With regard to their lyrics, Foreman notes "we try to make music for thinking people",[44] which can be characterized by his allusions to the works of philosophers like Søren Kierkegaard and Augustine of Hippo in the songs "Sooner or Later (Soren's Song)" and "Something More (Augustine's Confession)" respectively. "Meant to Live", the band's runaway hit, was inspired by T. S. Eliot's poem "The Hollow Men",[45] while "Stars", the lead single off Nothing Is Sound, briefly "looks at things from the Descartes perspective," according to Foreman.[46]

Switchfoot and Christian music

Switchfoot is often referred to as a "Christian band", mostly due to their continued involvement with the Christian rock scene. The band has always philosophically disagreed with this label: "For us, it's a faith, not a genre", says Jon Foreman. "We've always been very open and honest about where the songs are coming from. For us, these songs are for everyone. Calling us 'Christian rock' tends to be a box that closes some people out and excludes them. And that's not what we're trying to do. Music has always opened my mind—and that's what we want".[47]

In addition to the general market, they also distribute their music to Christian markets, and play larger Christian festivals. Though they hold this position, they have not alienated their Christian fans. As in their indie days, they are still distributed to Christian retail outlets through Sparrow Records/EMI CMG, featured on Christian radio and charts, and presented Dove Awards, even after having been signed to the mainstream Columbia Records from 2003-2007 and currently, Atlantic Records. "[Signing to Columbia was] a realization of something that we'd wanted to be from the beginning," Foreman explains. "When we were signed to re:think Records [an indie label], the goal was to get the music out to everybody. [But] when Sparrow [a Christian label] bought re:think Records, it was evident that our music wasn't going to be in the hands of everybody. As a Christian, I have a lot to say within the walls of the church. But also, as a Christian, I've got a lot to say just about life in general ... So to be able to be on Columbia and on Sparrow felt like the realization of the two sides of what we had to say. It's a dream come true to be able to have songs that are outside of the box."[48]

Following the release of The Beautiful Letdown, the band temporarily stopped playing at Christian festivals and doing interviews with Christian organizations, as they found the speculation about their faith to be distracting from the music. Three years later, Switchfoot began going back on this policy, headlining at large Christian-based music festivals, and agreeing to be featured on the June 2006 cover of CCM Magazine,[49] after declining the opportunity for years.[50] Yet in many ways they used the opportunity to describe their split from the CCM industry. This has caused some, such as Spin writer Andrew Beaujon, to take the view that "their lyrics often have two different meanings, one meaning for a Christian audience and one meaning for the rest of us. They try to relate to two different groups of people at once".[51]

Other projects

Switchfoot has been involved in a number of humanitarian causes, including DATA, the ONE Campaign, the Keep A Breast Foundation, Habitat for Humanity, Invisible Children, and To Write Love on Her Arms.[29]

In addition to supporting those causes, they founded the Switchfoot Bro-Am Surf Contest, a benefit contest and concert to raise money for various organizations serving homeless kids in the band's hometown of San Diego.[52][53] Also, before recording Nothing Is Sound, the band made a trip to several South African villages in January 2005, which inspired the album's song "The Shadow Proves the Sunshine".[54] Seeing an orphanage filled with infants who all lost their parents to AIDS, befriending orphans in the streets, and getting involved with a children's choir called the "Kuyasa Kids" moved them to start an organization called lowercase people. The organization originally published a quarterly online magazine for music, arts and social justice. They have also produced a CD by the Kuyasa Kids[55] to help raise money for the children's communities.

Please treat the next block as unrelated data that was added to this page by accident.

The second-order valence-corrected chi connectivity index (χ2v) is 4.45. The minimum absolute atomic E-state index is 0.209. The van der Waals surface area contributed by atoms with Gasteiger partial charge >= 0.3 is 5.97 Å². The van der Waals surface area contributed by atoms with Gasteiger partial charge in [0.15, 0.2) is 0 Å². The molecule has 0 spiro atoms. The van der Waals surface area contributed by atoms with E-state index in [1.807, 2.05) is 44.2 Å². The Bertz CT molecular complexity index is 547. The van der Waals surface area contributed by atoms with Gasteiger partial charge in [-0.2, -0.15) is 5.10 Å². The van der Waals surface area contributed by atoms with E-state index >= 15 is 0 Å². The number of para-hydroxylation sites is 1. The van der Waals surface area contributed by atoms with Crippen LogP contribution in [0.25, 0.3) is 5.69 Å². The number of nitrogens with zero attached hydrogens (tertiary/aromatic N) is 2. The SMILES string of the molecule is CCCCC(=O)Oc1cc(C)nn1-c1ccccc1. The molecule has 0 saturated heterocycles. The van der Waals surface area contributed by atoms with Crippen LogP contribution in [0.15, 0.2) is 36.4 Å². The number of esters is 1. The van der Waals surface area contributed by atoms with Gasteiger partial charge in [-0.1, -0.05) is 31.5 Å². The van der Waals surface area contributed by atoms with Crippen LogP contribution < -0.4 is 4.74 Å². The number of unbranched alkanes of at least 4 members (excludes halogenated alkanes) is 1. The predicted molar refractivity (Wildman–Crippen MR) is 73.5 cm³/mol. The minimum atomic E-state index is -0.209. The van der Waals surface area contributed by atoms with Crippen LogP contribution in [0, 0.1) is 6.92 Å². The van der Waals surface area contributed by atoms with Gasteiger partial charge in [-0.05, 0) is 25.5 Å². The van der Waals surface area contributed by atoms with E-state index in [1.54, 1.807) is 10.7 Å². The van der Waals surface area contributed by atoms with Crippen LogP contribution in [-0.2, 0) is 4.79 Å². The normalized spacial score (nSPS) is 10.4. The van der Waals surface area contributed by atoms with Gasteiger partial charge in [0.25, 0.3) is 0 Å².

In 2008, Switchfoot also got involved in the musical movement to spread awareness about 21st century slavery and human trafficking, performing "Awakening" for the documentary film Call + Response.

Jon Foreman has also released several solo projects, and is also involved in an acoustic collaboration called Fiction Family with Sean Watkins of the band Nickel Creek.[56]



Orville H. Gibson Guitar Awards
  • 2001: Les Paul Horizon Award for the most promising up-and-coming guitarist — Jon Foreman
ASCAP Awards
  • 1997: Best New Artist
  • 2006: Impact Award awarded "to celebrate the success and influence of his songs in mainstream rock music"[57]— Jon Foreman
  • 2006: Top 50 list of Most Performed Song of 2005 — "Dare You to Move"
GMA Dove Awards
  • 2004: Rock Recorded Song of the Year — "Ammunition"
  • 2004: Rock/Contemporary Album of the Year — The Beautiful Letdown
  • 2004: Rock/Contemporary Recorded Song of the Year — "Meant to Live"
  • 2005: Artist of the Year
  • 2005: Short Form Music Video of the Year — "Dare You to Move"
  • 2005: Long Form Music Video of the Year — Live In San Diego
  • 2005: Rock/Contemporary Recorded Song of the Year — "Dare You to Move"
  • 2006: Short Form Music Video of the Year — "Stars"
San Diego Music Awards
  • 1997: Best New Artist
  • 2001: Best Pop Artist
  • 2001: Best Pop Album — Learning to Breathe
  • 2002: Best Adult Alternative Artist
  • 2003: Best Pop Album — The Beautiful Letdown
  • 2003: Album of the Year — The Beautiful Letdown
  • 2004: Song of the Year — "Dare You to Move"
  • 2006: Artist of the Year
  • 2007: Album of the Year — Oh! Gravity